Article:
ASHKELON, Israel – For the first time ever, archaeologists in Israel say they have uncovered a Philistine cemetery that could shed light on the origins of that ancient people named as an enemy of the Israelites in the Bible.
Archaeologists found the cemetery while digging in Ashkelon – one of five ancient Philistine cities.
"Now we have a major cemetery right next to one of these five cities of the Philistines," said Daniel Master, professor of Archaeology at Wheaton College. Master is co-director of the site and has been excavating there for 25 years.
"So we're sure we've nailed it. We're sure we have a cemetery of the Philistines," Master told CBN News.
A Great Way to End
After 30 years of digging in Ashkelon, archaeologists say finding the cemetery was an astounding way to end the Leon Levy Expedition.
New finds from the cemetery and artifacts from the 30-year excavation are on display in the Israel Museum in an exhibit called, "Ashkelon: A Retrospective, 30 Years of the Leon Levy Expedition at the Rockefeller Archaeological Museum in Jerusalem."
The excavation represents about 5,000 years of various civilizations at the Israeli coastal city of Ashkelon.
"The name Ashkelon actually comes from the root "shekel" so S-K-L, which means to weigh. The shekel, the New Israeli Shekel, is also from there so the name Ashkelon automatically connects us to commerce and basically to trade," said Nurith Goshen, co-curator of the exhibition.
Goshen says most of the burials were in skeleton form.
"What we're trying to display is different types of burials we have in the cemetery," Goshen told journalists. "We have a cremation set."
"Some of the deceased were adorned with jewelry," Goshen added. "There was one burial that we can identify as a warrior burial."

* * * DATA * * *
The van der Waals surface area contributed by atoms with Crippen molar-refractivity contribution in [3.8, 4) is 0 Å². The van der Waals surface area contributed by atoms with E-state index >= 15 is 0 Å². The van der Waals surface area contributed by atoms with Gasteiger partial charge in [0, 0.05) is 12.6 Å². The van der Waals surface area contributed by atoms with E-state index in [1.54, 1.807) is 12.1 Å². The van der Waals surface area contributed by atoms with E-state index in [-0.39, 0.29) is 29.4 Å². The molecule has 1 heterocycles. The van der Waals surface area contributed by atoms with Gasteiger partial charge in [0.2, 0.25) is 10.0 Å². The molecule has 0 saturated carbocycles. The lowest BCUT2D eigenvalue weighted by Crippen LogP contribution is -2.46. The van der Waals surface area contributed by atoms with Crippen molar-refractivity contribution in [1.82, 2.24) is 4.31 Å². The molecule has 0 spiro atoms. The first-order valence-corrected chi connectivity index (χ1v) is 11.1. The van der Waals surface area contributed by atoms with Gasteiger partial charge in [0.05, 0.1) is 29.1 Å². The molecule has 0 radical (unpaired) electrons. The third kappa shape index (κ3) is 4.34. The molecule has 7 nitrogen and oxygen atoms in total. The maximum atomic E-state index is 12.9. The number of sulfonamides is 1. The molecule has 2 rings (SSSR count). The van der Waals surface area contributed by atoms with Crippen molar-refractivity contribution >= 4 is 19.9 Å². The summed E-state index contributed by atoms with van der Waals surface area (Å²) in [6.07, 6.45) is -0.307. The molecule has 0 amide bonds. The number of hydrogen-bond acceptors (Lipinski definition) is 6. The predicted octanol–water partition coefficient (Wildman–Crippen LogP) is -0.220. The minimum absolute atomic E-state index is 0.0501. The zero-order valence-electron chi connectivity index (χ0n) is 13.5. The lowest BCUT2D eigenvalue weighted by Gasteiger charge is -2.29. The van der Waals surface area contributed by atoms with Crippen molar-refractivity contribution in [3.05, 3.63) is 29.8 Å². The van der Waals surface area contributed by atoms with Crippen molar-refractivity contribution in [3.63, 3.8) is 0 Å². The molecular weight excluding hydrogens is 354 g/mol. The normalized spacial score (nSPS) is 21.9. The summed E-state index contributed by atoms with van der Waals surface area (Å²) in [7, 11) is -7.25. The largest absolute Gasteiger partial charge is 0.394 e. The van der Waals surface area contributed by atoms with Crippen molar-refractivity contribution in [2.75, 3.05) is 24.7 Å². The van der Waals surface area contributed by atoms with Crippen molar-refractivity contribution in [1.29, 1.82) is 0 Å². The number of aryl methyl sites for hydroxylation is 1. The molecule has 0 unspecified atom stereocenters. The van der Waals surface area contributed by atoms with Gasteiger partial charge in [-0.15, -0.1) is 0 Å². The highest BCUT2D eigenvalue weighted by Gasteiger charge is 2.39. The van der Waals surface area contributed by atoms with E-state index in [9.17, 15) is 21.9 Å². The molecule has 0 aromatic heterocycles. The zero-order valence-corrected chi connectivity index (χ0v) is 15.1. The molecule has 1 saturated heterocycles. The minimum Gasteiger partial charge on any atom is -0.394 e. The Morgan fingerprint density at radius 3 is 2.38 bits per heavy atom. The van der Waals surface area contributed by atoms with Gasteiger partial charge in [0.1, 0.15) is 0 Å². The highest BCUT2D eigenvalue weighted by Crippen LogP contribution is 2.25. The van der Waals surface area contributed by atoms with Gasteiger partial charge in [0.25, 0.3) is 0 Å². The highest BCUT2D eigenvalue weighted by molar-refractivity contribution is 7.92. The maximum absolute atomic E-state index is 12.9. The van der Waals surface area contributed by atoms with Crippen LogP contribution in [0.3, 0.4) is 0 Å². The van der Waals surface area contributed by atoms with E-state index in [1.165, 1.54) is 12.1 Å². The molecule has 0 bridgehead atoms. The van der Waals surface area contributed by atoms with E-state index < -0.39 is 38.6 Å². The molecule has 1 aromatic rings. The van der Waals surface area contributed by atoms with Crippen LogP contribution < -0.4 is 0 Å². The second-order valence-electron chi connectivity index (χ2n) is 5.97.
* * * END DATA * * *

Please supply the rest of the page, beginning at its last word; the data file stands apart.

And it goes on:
For years, archaeologists and scholars searched for clues as to the origin of the Philistines.
"One of the things about Ashkelon is that we're one of the few sites that can tell the story of the Philistines from beginning to end," Master said.
"So we've studied the Philistines from the 12th century (B.C.) as they arrived we think from the world of the Aegean," he said. "We've been able to see their development over time, from the 10th, the 9th, the 8th century (B.C.) and then at the end in the 7th century we see a brief renaissance and then we see the final fiery destruction."
Master said the cemetery houses thousands of remains of which more than 200 have been recovered.
Now, tests on bone samples from the cemetery that dates from the 11th to the 8th century B.C. could confirm what many long believed: that the Philistines were mariners, or the "sea people" of the Bible and traders who migrated to ancient Israel from the west.
"This is going to allow us to see the Philistines face-to-face and to tell their stories not through the texts of their enemies – as the stories been so often told – but now we'll be able to tell the story from the standpoint of the Philistines themselves," Master said.
Lawrence Stager is the Dorot professor emeritus of the Archaeology of Israel, at Harvard University and the original director and now co-director of the Leon Levy Expedition to Ashkelon. He has been overseeing the work at the site, which takes place mostly during the summer, since 1985.
He noted most biblical references to the Philistines pit them as bitter enemies of the Israelites.
"Most of the portrayal you get in the Bible is the negative one because they want to compare an Israelite against a Philistine. They are the uncircumcised, you know, we are the circumcised. We don't eat pig. They did," Stager told CBN News.
In the Hebrew Bible the Israelites often referred to the Philistines as "uncircumcised" and that came to mean today "uncultured." But that wasn't the case.
"Philistine has the idea of uncultured or unsophisticated, but what we find was that the Philistines were plenty cultured and plenty sophisticated and they were quite a cosmopolitan people, international people," said Master.
That means "we have to re-evaluate the question and say, what was it about the Philistines that the writers of the biblical text didn't like," he added.
Other scholars say "uncircumcised" likely referred to the fact they were idol worshipers and had no connection to the God of Israel.
The Philistines lived in Ashkelon for about 600 years.
"That's a long time when you think about it in terms of even the United States and how long we've been there. And then finally they were destroyed in 604 B.C.," Stager said.
According to historical texts, King Nebuchadnezzar completely destroyed the Philistine city of Ashkelon in 604 B.C. That was about 20 years before Nebuchadnezzar carried away the Judeans to exile in Babylon as described in the Book of Jeremiah.